Over on the Spacing Toronto blog, I have discussed where some of Toronto’s old PCC streetcars have gone after serving duty. Five ex-TTC streetcars are in active service in Kenosha, Wisconsin, one being reused as a seating area for a rural burger joint, and one sits rusting in a field between Hamilton and Guelph.
I got to visit another member of the Toronto PCC dispora, in Phoenix, Arizona. PCC 4607, rebuilt in the 1980s and retired in 1995, was one of two streetcars shipped down to the Grand Canyon State. One is in active storage in Tucson as part of that city’s heritage streetcar route (more on that in a later post), and one sits along side two old Phoenix city buses in front of the downtown bus terminal, protected from vandals by a metal fence.
Metro Light Rail
Phoenix is also the latest US city to build a new light rail system. There is a single, 32-kilometre long route that connects most of the region’s main trip generators – Uptown Phoenix, a secondary office cluster and the cultural district; Downtown Phoenix, Sky Harbor Airport (via a shuttle bus), Downtown Tempe and Arizona State University. It also barely enters Mesa, North America’s second largest suburban municipality (after first-place Mississauga, Ontario and just larger than third-place Brampton, Ontario). Further extensions may take the LRT to the large Metrocenter Mall to the northwest and Downtown Mesa to the east.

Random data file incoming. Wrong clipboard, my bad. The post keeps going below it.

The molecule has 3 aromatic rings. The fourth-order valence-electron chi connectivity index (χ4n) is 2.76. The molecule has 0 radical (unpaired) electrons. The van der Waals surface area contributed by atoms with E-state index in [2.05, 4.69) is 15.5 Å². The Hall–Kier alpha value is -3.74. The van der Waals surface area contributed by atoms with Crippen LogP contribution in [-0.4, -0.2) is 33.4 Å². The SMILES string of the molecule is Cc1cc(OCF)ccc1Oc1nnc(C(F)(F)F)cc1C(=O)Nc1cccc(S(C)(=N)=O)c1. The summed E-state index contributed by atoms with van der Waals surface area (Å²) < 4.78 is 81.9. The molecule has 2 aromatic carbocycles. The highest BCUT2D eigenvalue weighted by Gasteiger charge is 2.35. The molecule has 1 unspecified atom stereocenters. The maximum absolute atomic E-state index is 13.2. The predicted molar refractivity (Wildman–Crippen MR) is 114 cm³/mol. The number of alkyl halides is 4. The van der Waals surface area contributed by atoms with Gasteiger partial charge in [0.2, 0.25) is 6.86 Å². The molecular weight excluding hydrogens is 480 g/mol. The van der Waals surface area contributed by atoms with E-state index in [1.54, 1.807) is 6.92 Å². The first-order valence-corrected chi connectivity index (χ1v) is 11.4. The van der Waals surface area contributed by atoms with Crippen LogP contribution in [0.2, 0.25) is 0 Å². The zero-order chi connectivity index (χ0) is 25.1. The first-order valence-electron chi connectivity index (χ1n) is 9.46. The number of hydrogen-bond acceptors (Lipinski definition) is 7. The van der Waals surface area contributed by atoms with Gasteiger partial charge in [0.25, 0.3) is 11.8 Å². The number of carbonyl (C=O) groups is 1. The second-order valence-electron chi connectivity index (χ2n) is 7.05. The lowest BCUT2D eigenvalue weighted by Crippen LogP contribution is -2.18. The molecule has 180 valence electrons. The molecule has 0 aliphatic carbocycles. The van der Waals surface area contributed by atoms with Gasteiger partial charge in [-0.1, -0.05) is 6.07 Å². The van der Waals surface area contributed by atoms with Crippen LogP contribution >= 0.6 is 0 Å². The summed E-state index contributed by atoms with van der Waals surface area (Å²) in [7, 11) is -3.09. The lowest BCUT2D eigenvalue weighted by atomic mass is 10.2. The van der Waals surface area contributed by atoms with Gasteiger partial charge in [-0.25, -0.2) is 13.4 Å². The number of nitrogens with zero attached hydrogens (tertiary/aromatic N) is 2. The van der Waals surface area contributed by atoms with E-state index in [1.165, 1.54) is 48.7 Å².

ROW in Apache Boulevard, Tempe. Note new development on right.
Avenues-style development on Central Avenue
The Valley Metro LRT runs entirely on the surface, mostly in the centre of major streets in reserved median. However, a few portions run on former railway spurs, particuarly in Tempe. The Kinki Sharyo partial-low-floor cars are always coupled in two-car trains, and are surprisingly well patronized, even in the evening hours. In each car is a section where bicycles can be stowed, and many stations have bike locks (all buses have bike racks here). Tempe, the most progressive city in the “Valley of the Sun”, has built a new transportation center with secured indoor bike storage amongst other amenities serving transit commuters.
Stations are minimalist, but have some flair. Interestingly designed shades protect against the Sun, and each stop has a water fountain. Vending machines at stop entrances sell tickets and passes – a day pass can be purchased (with a smart card, cash, credit or debit) for only $2.50 good on all buses and the LRT. Mid-level platforms allow for pure level boarding with the low-floor train doors, which load quickly. Art and interpretive plaques add some local identity and interest. While there are electronic displays, a next train countdown is missing, needed as trains come as infrequently as every 20 minutes in the evenings.
In a smaller metro area where transit’s modal split is low, LRT is an ideal use of technology to attract ridership. Phoenix’s wide roads certainly help making the lines easier to build, and mid-rise development is underway along the LRT in low-rise and sprawling Phoenix.
The service, with all-door loading and signal priority that actually works, the service makes surface LRT look like a very good technology. In Phoenix, left turn cycles at intersections don’t hold up transit, trains move near the speed of car traffic with signal priority, station spacing appears to be ideal, but varies based on the local area (the relatively vibrant Uptown district has closer spaced stations than industrial Washington/Jefferson). The only downside is the spotty frequency of service.
LRT interior, taken near northwest terminus of route in Phoenix.